As a part of the project, the group successfully bought around $14.7 million of U.S. consumer debt at $400,000 and forgiven the entire amount.
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Stacy B Miller (Abbie) On 4th Apr,16
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Occupy's Rolling Jubilee proves even debt collectors can be friends

Have you heard about the Occupy Wall Street? If you haven't, it's time to sit up and take notice since they can wipe out your notion about unscrupulous debt collectors.

Occupy Wall Street is a originally a group of activists who buys your debt from the creditors, just as debt collectors do. However, instead of running behind you and starting to collect as much of the owed amount as possible (like the typical debt collectors), they cancel it!And, you thought all debt collectors are bad! Didn't you?

The activists had kicked off the Rolling Jubilee project a year ago, in November, 2012. As a part of the project, the group successfully bought around $14.7 million of U.S. consumer debt at $400,000 and forgiven the entire amount. The plan chiefly focussed on medical debts till now, but the group intends to go for private student loans in the future as well. Around $620,000 had been raised by the group for the purpose, out of which $400,000 has been spent in the first year of the plan.

Rolling Jubilee also had its fair share of criticism in the past, when people had been sceptical about the plan and whether it was going to work or not. Doubts existed about whether the creditors will be willing to sell the debts if they knew those were going to be cancelled, or if the cancelled debts will count as income for the debtors and they'll be charged tax for it. However, with everything falling in place and the desired outcome at the end of a year, 'Strike Debt' (the organization which started the movement) is already being identified as the Robin Hood of the secondary debt industry.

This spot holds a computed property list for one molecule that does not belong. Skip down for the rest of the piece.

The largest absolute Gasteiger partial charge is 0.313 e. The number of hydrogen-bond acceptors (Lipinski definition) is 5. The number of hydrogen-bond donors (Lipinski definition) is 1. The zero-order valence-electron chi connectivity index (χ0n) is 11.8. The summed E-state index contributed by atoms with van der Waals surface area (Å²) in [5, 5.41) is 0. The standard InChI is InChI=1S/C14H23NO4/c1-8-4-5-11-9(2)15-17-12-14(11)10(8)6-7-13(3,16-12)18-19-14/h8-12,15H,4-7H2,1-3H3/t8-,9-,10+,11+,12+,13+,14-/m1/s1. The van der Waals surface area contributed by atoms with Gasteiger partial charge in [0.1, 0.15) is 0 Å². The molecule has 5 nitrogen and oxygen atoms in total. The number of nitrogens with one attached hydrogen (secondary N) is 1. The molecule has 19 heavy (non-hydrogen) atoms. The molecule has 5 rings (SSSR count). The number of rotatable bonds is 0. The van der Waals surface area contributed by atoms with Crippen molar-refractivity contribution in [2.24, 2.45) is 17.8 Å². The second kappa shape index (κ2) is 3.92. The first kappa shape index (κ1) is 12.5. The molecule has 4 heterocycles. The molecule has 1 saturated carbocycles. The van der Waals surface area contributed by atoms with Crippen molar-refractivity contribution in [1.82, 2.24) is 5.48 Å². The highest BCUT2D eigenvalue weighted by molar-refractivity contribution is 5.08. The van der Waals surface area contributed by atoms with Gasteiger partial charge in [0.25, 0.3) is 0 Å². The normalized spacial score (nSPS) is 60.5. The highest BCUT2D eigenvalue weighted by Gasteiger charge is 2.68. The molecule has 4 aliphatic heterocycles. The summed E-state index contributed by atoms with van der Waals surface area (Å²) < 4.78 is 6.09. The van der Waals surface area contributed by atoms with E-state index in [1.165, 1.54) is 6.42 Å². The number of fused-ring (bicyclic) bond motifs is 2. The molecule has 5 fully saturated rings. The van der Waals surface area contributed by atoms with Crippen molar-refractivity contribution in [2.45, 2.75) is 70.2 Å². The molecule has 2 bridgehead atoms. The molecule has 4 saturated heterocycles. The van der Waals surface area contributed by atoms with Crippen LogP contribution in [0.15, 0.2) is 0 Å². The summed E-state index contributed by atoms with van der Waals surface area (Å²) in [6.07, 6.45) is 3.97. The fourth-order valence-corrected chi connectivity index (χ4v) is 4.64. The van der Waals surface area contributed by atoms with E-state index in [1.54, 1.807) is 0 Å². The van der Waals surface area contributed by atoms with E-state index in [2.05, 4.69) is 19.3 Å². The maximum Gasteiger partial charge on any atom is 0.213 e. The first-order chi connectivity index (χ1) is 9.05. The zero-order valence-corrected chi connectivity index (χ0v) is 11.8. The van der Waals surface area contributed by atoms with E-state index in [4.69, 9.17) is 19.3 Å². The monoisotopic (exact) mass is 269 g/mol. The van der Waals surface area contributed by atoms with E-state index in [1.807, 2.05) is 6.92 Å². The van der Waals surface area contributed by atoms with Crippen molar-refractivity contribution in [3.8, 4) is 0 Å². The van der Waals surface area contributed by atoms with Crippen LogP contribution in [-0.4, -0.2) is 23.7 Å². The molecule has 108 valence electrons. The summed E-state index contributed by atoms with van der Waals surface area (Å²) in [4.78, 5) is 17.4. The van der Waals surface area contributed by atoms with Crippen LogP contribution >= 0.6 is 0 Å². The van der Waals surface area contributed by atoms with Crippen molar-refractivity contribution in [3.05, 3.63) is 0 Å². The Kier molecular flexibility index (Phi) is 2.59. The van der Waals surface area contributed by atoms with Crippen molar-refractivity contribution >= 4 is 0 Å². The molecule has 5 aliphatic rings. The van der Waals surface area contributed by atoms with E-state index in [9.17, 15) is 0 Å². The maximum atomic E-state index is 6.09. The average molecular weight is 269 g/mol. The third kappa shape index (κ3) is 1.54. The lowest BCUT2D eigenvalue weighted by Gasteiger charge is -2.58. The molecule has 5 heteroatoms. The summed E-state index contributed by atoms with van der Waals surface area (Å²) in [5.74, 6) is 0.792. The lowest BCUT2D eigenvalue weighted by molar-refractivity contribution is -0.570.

More than 2700 people were relieved of the stress across 45 states and Puerto Rico, and the debtors were sent letters to inform them that their debts have been forgiven. Even so, an inside source accepts that, not many of the debtors have responded after their debts were cancelled. Somewhere, this might be a blow to the "Rolling Jubilee" plan, since initially it was hoped that consumers who were freed of their debts would donate to the fund thereby, "rolling" the jubilee forward.

It's true that the attempts had been successful, which boosts the spirit of the group and brings the existence of secondary debt market into the limelight. However, if the total consumer debt in the U.S. is measured, this $15 million might merely be a fraction. The group, on the other hand, measures its success on the basis of awareness that has been the result of this approach. The spokesperson for the Occupy's Strike Debt group, Mr. Andrew Ross, pointed out the fact that often the lenders and creditors sell the debts to the collection firms at a fraction of the amount, while it's unfortunate that they don't allow the chance to the debtors. It is hoped that if consumers know how collectors get a cheap deal with the lenders but try to collect the full dues, they'll be able to negotiate with the collectors without being intimidated.

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